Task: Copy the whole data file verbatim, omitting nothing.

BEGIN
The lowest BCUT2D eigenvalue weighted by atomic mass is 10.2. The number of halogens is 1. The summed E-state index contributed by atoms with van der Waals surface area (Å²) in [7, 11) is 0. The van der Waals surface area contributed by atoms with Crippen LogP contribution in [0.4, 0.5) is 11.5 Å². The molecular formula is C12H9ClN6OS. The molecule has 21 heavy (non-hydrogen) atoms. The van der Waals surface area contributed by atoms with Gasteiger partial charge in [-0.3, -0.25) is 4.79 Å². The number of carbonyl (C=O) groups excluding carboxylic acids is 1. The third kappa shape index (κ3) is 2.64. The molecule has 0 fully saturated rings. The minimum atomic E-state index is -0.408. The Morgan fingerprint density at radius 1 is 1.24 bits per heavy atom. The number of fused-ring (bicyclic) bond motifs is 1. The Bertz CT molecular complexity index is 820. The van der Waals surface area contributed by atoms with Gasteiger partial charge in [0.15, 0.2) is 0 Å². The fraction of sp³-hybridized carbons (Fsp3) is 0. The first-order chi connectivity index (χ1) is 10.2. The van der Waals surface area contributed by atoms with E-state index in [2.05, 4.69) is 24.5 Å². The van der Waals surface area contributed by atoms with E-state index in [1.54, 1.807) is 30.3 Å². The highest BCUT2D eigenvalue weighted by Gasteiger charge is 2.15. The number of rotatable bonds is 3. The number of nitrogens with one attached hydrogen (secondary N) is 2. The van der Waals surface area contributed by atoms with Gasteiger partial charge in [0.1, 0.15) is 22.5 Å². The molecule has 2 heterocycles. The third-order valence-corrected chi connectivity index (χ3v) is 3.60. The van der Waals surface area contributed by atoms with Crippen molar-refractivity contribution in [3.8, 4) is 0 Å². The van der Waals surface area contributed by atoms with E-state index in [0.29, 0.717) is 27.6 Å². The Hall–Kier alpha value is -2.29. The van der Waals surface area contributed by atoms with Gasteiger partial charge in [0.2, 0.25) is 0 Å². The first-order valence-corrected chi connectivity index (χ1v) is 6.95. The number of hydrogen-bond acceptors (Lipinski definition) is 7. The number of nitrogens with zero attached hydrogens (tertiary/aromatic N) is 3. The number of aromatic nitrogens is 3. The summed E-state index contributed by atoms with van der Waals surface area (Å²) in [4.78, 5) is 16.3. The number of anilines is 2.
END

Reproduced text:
The lowest BCUT2D eigenvalue weighted by atomic mass is 10.2. The number of halogens is 1. The summed E-state index contributed by atoms with van der Waals surface area (Å²) in [7, 11) is 0. The van der Waals surface area contributed by atoms with Crippen LogP contribution in [0.4, 0.5) is 11.5 Å². The molecular formula is C12H9ClN6OS. The molecule has 21 heavy (non-hydrogen) atoms. The van der Waals surface area contributed by atoms with Gasteiger partial charge in [-0.3, -0.25) is 4.79 Å². The number of carbonyl (C=O) groups excluding carboxylic acids is 1. The third kappa shape index (κ3) is 2.64. The molecule has 0 fully saturated rings. The minimum atomic E-state index is -0.408. The Morgan fingerprint density at radius 1 is 1.24 bits per heavy atom. The number of fused-ring (bicyclic) bond motifs is 1. The Bertz CT molecular complexity index is 820. The van der Waals surface area contributed by atoms with Gasteiger partial charge in [0.15, 0.2) is 0 Å². The fraction of sp³-hybridized carbons (Fsp3) is 0. The first-order chi connectivity index (χ1) is 10.2. The van der Waals surface area contributed by atoms with E-state index in [2.05, 4.69) is 24.5 Å². The van der Waals surface area contributed by atoms with E-state index in [1.54, 1.807) is 30.3 Å². The highest BCUT2D eigenvalue weighted by Gasteiger charge is 2.15. The number of rotatable bonds is 3. The number of nitrogens with one attached hydrogen (secondary N) is 2. The van der Waals surface area contributed by atoms with Gasteiger partial charge in [0.1, 0.15) is 22.5 Å². The molecule has 2 heterocycles. The third-order valence-corrected chi connectivity index (χ3v) is 3.60. The van der Waals surface area contributed by atoms with Crippen molar-refractivity contribution in [3.8, 4) is 0 Å². The van der Waals surface area contributed by atoms with E-state index in [0.29, 0.717) is 27.6 Å². The Hall–Kier alpha value is -2.29. The van der Waals surface area contributed by atoms with Gasteiger partial charge in [0.2, 0.25) is 0 Å². The first-order valence-corrected chi connectivity index (χ1v) is 6.95. The number of hydrogen-bond acceptors (Lipinski definition) is 7. The number of nitrogens with zero attached hydrogens (tertiary/aromatic N) is 3. The number of aromatic nitrogens is 3. The summed E-state index contributed by atoms with van der Waals surface area (Å²) in [4.78, 5) is 16.3. The number of anilines is 2.